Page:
40 of 51 people found the following review helpful
1.0 out of 5 stars Lazy writing, Lazy points Feb. 1 2009
By Brigid - Published on Amazon.com
Format:Hardcover
The very fact that Denby would choose to "take on the snarkers" by being snarky about them undercuts his point. If he truly finds the form so distasteful why is it good enough for those he disagrees with. Additionally he doesn't seem to understand what "snark" really is. This reads like someone who doesn't get it rather than any kind of serious cultural critique. It also features some serious factual errors that serve to undercut his point even further. When coupled with the lazy sexism inherent in some of his points (any woman who writes anything mean about another woman has some form of "cat fight syndrome," it's true) it makes the book nearly unreadable.
91 of 120 people found the following review helpful
1.0 out of 5 stars Totally worthless. Jan. 30 2009
By Kimba W. Lion - Published on Amazon.com
Format:Hardcover|Vine Customer Review of Free Product
This book is nothing more than an extension of the extreme nastiness that we had to endure during the 2008 election campaigns. While Denby tries to confuse the reader with scholarly pretensions, the book basically boils down to "people who made nasty comments I agree with are true wits; those I don't agree with are harming our culture". That's why people are saying they aren't getting a clear idea of what Denby means by "snark": he doesn't have one any better than that. Fortunately for him, he picks the correct people to praise, and so he can get favorable reviews in most of the press. For myself, I'm sorry I wasted my time with this book.

Some books are so bad, I refuse to inflict them on others by reselling them or giving them away. This book is in that category. Straight into the recycling bin.
47 of 61 people found the following review helpful
1.0 out of 5 stars Factual Errors + No Humor = General Misunderstanding Jan. 31 2009
By EllenJay - Published on Amazon.com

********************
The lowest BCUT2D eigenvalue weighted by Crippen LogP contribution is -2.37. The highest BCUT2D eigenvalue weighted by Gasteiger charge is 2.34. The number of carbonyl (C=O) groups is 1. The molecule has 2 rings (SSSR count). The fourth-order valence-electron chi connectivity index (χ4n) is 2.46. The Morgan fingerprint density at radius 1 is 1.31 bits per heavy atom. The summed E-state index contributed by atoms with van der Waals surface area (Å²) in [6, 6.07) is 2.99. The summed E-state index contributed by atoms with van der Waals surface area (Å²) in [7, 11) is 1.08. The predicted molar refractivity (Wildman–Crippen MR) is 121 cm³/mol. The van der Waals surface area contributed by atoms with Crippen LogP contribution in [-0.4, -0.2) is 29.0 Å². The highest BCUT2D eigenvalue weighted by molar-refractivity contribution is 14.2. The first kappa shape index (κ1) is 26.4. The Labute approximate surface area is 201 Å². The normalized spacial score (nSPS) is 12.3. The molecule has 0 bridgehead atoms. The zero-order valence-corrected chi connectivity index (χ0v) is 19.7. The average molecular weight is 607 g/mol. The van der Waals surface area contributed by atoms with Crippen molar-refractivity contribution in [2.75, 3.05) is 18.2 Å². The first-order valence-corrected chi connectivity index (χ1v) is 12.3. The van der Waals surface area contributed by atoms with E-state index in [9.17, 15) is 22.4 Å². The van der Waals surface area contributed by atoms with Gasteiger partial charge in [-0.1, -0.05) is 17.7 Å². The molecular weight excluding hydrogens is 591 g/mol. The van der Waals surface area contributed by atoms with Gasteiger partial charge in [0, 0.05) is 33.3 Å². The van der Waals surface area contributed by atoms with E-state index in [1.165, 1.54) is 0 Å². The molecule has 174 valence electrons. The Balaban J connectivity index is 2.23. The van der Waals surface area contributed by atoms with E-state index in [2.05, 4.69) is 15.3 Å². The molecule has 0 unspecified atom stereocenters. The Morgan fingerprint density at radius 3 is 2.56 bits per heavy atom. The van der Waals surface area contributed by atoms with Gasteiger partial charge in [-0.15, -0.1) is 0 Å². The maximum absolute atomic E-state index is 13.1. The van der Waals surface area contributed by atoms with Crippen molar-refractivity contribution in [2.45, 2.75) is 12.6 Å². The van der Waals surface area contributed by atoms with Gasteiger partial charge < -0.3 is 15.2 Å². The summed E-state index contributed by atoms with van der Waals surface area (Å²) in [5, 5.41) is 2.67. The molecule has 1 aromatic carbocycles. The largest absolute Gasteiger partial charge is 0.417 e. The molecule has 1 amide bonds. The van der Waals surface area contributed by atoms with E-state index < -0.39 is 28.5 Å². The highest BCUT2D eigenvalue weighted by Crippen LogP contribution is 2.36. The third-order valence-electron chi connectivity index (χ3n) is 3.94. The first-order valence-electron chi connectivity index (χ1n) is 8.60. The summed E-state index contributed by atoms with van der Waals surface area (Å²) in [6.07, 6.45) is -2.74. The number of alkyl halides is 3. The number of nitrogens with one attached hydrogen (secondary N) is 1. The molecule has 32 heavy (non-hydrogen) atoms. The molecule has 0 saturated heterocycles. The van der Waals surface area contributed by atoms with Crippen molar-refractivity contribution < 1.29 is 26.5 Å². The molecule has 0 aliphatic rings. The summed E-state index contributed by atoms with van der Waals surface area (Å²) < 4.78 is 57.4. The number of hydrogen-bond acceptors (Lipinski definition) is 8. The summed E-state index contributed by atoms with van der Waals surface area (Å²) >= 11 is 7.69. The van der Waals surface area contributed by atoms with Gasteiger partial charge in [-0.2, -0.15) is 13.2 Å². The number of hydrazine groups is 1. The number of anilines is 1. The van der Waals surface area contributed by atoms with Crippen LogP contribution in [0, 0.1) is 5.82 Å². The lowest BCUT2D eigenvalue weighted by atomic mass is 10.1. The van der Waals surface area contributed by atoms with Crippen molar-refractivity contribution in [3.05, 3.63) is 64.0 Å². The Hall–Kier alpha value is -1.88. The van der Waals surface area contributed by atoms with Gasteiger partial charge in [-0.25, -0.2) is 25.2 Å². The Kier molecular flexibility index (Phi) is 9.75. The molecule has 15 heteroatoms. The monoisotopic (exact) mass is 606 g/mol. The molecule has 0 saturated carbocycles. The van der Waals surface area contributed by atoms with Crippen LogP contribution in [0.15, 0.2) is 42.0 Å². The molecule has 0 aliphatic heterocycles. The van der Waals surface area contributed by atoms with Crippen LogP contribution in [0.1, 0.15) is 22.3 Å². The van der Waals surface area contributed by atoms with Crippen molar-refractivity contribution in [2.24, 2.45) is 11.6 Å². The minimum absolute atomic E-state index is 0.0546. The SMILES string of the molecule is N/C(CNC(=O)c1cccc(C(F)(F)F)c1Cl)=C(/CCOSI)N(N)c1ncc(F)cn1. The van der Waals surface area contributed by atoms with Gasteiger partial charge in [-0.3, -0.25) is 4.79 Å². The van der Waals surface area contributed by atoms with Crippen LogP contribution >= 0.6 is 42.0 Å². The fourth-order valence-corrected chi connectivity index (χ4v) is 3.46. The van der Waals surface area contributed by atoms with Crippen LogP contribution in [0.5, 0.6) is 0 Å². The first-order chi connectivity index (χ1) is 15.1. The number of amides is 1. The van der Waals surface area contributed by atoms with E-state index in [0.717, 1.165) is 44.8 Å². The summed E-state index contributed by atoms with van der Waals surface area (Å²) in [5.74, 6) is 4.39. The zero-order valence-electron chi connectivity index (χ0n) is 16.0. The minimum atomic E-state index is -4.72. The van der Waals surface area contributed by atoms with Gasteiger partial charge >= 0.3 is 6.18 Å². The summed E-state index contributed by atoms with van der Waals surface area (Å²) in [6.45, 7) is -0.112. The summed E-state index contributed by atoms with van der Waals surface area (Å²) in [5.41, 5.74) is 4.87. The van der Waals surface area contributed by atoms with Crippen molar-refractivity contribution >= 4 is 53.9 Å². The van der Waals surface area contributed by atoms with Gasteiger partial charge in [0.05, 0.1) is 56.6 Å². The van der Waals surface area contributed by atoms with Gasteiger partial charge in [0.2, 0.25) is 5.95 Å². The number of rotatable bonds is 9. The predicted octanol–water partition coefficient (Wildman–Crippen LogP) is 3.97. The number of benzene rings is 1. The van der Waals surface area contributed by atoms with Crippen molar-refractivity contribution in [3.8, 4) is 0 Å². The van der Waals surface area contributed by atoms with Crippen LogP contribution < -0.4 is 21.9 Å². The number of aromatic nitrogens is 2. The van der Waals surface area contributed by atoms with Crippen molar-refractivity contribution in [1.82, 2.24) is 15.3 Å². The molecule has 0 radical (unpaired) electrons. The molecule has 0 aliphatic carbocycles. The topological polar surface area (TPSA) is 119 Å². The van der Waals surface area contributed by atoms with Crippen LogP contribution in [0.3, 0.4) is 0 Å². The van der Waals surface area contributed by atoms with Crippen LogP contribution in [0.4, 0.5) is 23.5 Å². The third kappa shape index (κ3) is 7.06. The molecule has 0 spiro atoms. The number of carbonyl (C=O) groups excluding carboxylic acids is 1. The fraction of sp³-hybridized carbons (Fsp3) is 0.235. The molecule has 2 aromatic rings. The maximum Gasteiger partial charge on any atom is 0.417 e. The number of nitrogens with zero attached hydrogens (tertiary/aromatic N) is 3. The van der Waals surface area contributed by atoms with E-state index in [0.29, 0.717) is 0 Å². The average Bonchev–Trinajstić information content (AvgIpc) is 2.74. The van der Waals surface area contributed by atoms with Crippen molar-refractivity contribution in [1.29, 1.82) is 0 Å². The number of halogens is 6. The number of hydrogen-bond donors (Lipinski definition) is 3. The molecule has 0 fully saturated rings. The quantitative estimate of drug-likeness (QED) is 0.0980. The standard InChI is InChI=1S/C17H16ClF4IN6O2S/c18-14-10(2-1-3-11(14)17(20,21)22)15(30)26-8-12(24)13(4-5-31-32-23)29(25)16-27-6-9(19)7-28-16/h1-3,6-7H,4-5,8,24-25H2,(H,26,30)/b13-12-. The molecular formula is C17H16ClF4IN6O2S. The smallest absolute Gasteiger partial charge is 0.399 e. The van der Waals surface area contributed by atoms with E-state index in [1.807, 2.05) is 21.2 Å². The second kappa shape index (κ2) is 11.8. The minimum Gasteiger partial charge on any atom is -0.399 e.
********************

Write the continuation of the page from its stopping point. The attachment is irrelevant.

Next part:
Format:Hardcover
Denby had an interesting book idea, and given that I enjoy political satire and am interested in the way it was used on all sides during the last election cycle, I thought this might be a terrific read. Wrong. I'm not sure how Denby came to possess the many axes he wants to grind, but his criticisms are chockablock with factual errors. Not only did he need the services of basic fact-checking, but his own utter lack of a sense of humor means that he frequently misinterprets what he reads. If his complaint against some bloggers and media is that they attack people without reason and without careful adherence to standards of truthfulness, well... hypocrite, anyone? This is not worth your money; don't bother.
64 of 84 people found the following review helpful
1.0 out of 5 stars Laughably uninformed and pointless Jan. 30 2009
By Swami B - Published on Amazon.com
Format:Hardcover
David Denby futilely attempts to define 'snark' and its corrosive effect on U.S. culture, but the New Yorker critic can barely muster a succinct definition of the term without contradicting himself. If you were looking for perspective from a 'public intellectual' in the vein of Susan Sontag's 'Notes on Camp,' you will be disappointed. Denby posits that anyone who does not espouse his political opinions is somehow guilty of snarkinees. So, he's basically a cramped and frustrated spokesman for the Democratic Party. And I'm fully aware that I'm snarky.